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Old 09-11-2003, 09:11 PM   #1
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The 717 fresh air system...

I read a few of the enormous number of articles posted by haze in the last two days, and I'm wondering if one of the 717 mechanics can explain the "fresh air system" that always gets mentioned about the 717?

I'm just a GA guy, but I was under the impression that all big jets continuously cycle air from the outisde through the cabins to minimize the duration of unpleasant odors (like the guy next to you and the airplane food not agreeing with each other).
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Old 09-11-2003, 10:56 PM   #2
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http://www.iht.com/articles/92211.html
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On jets built before the 1980s, airlines used to provide 100 percent fresh air during flights, guaranteeing that the air in the cabin was frequently replaced. But since the 1980s, airplanes have operated on a mix of fresh and recirculated air, which is passed through the cabin after being heated and cleaned. Boeing said that the filtration systems on its planes can clean air to the standards of a hospital clinic. It maintains that recirculated air is better for passengers than fresh air, because it contains more moisture than the dry air outside an airplane cabin in flight. Airlines also save about $60,000 per aircraft each year by using 50 percent recirculated air. "The risk of contamination is no greater than being in a confined area with other people, and the risk on airplanes is actually a little lower because of the air filtration," said Mary Jean Olsen, a Boeing spokeswoman. All of the planes that Boeing delivers to airlines, with the exception of small Boeing 717 jets, are now equipped with filters. But the Association of Flight Attendants says airlines do not always maintain the filters properly.
Basically the 717 keeps pumping in new air and letting old air out through the outflow, were other planes may leave the outflow valve shut all the way and recirculate the air to keep cabin pressure.
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Old 09-11-2003, 11:43 PM   #3
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So the air inside the 717's is pretty dry?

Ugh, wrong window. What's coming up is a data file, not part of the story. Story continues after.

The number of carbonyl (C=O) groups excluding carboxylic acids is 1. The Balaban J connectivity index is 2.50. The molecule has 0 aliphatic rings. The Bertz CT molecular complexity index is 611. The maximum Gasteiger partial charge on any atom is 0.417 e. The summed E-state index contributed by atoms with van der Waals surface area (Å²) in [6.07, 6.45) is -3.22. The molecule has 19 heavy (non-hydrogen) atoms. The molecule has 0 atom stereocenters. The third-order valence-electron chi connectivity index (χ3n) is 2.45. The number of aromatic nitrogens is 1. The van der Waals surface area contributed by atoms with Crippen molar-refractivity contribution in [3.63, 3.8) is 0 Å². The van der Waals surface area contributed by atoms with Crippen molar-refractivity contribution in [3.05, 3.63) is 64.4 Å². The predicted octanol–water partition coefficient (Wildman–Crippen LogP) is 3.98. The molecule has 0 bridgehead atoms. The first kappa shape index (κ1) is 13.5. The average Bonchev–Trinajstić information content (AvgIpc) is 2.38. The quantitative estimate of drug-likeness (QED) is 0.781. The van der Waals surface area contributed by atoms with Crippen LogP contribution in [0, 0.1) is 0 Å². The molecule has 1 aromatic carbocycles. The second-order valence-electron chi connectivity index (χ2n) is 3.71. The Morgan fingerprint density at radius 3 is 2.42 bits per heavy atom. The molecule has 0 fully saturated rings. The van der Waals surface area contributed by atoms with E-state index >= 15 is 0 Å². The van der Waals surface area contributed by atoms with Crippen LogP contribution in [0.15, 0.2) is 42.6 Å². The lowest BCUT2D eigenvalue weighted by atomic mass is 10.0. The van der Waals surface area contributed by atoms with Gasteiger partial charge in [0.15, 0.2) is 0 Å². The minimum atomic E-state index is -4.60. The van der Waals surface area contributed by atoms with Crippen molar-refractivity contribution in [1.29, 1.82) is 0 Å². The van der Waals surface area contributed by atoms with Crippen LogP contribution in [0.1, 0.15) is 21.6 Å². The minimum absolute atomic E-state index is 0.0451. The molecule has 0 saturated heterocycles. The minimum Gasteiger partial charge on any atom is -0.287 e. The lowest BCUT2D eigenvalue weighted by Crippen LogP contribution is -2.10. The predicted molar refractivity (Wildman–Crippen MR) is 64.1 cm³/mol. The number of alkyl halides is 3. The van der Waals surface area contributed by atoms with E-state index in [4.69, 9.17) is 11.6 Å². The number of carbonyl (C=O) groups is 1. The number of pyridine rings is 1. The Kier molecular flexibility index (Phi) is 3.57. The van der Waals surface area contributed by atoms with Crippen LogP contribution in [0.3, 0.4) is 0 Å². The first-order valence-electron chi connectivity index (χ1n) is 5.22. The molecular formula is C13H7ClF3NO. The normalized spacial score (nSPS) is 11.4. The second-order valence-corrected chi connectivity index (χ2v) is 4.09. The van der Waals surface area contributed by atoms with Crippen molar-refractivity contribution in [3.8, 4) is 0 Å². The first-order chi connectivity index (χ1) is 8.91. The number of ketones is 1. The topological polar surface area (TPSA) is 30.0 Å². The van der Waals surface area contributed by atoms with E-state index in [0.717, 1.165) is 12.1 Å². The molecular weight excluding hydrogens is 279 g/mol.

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Old 09-12-2003, 07:29 AM   #4
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I think it is. Everytime I have to fly I feel like the air is drying my nose out. This has always been a prob in aviation. The air in the cabin comes from engine bleed air, and it gets HOT in the engine, thus taking out all the mosture. They can not find a light and cost effective way to help keep this from happening?????? This gets into engineering and is out of my hands.
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Old 09-12-2003, 10:36 AM   #5
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1 + 1 = 2

Yes indeed, I've taken it upon myself to proactively balance the content of the AirTran portion of this site so visitors can come away with a fairer, more educated, an better informed understanding of the airline. Previously, everyone was simply "reacting" to the negative slant dbaker was offering, and from now on I'm going to make sure the whole story gets told. I've posted a grand total of 3 articles "in the last two days." Not exactly "enormous" by most standards. Now if you meant to say in the last "four" days, then yes I've posted a grand total of 10 articles. Still not exactly "enormous", but hey I had a lot of "balancing" to do

Every time I fly on a 717 the air does seem a tad dry. But being from Georgia I've had to suffer through sweaty, frizzy, muggy, stagnant my entire life so I actually enjoy the cool dry air. But I'm sure most airlines' filtration systems, like the Association of Flight Attendants have said, aren't maintained very well or properly so I like the assurance of 100% fresh air ALL of the time. I've noticed far fewer body odors of every sort on the "fresh air" 717 than in the past on 737, 747, 757, 767, 777, DC9, MD80, and Canadair RJs. I haven't tried out JetBlue's A320s yet, but I may fly them ATL to JFK next March just to check them out. Please forgive me AirTran, it's only research
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